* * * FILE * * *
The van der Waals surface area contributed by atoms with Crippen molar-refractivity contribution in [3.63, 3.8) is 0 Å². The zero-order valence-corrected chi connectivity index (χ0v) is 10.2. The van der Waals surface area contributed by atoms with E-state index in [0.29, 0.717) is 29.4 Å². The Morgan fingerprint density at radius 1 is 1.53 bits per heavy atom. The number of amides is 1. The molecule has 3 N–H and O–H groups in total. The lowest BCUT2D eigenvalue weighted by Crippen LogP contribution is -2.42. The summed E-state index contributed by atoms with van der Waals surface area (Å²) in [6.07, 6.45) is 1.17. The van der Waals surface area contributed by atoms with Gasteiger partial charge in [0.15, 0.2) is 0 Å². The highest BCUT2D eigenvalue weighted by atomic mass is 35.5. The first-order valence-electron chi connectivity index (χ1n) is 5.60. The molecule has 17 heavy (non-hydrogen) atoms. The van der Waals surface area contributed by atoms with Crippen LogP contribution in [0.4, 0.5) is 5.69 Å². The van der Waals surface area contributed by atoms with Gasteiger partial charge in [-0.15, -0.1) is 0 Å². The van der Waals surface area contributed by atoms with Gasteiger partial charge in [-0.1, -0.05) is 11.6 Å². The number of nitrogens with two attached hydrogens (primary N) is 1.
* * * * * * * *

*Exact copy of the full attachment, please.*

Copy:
The van der Waals surface area contributed by atoms with Crippen molar-refractivity contribution in [3.63, 3.8) is 0 Å². The zero-order valence-corrected chi connectivity index (χ0v) is 10.2. The van der Waals surface area contributed by atoms with E-state index in [0.29, 0.717) is 29.4 Å². The Morgan fingerprint density at radius 1 is 1.53 bits per heavy atom. The number of amides is 1. The molecule has 3 N–H and O–H groups in total. The lowest BCUT2D eigenvalue weighted by Crippen LogP contribution is -2.42. The summed E-state index contributed by atoms with van der Waals surface area (Å²) in [6.07, 6.45) is 1.17. The van der Waals surface area contributed by atoms with Gasteiger partial charge in [0.15, 0.2) is 0 Å². The highest BCUT2D eigenvalue weighted by atomic mass is 35.5. The first-order valence-electron chi connectivity index (χ1n) is 5.60. The molecule has 17 heavy (non-hydrogen) atoms. The van der Waals surface area contributed by atoms with Crippen LogP contribution in [0.4, 0.5) is 5.69 Å². The van der Waals surface area contributed by atoms with Gasteiger partial charge in [-0.15, -0.1) is 0 Å². The van der Waals surface area contributed by atoms with Gasteiger partial charge in [-0.1, -0.05) is 11.6 Å². The number of nitrogens with two attached hydrogens (primary N) is 1.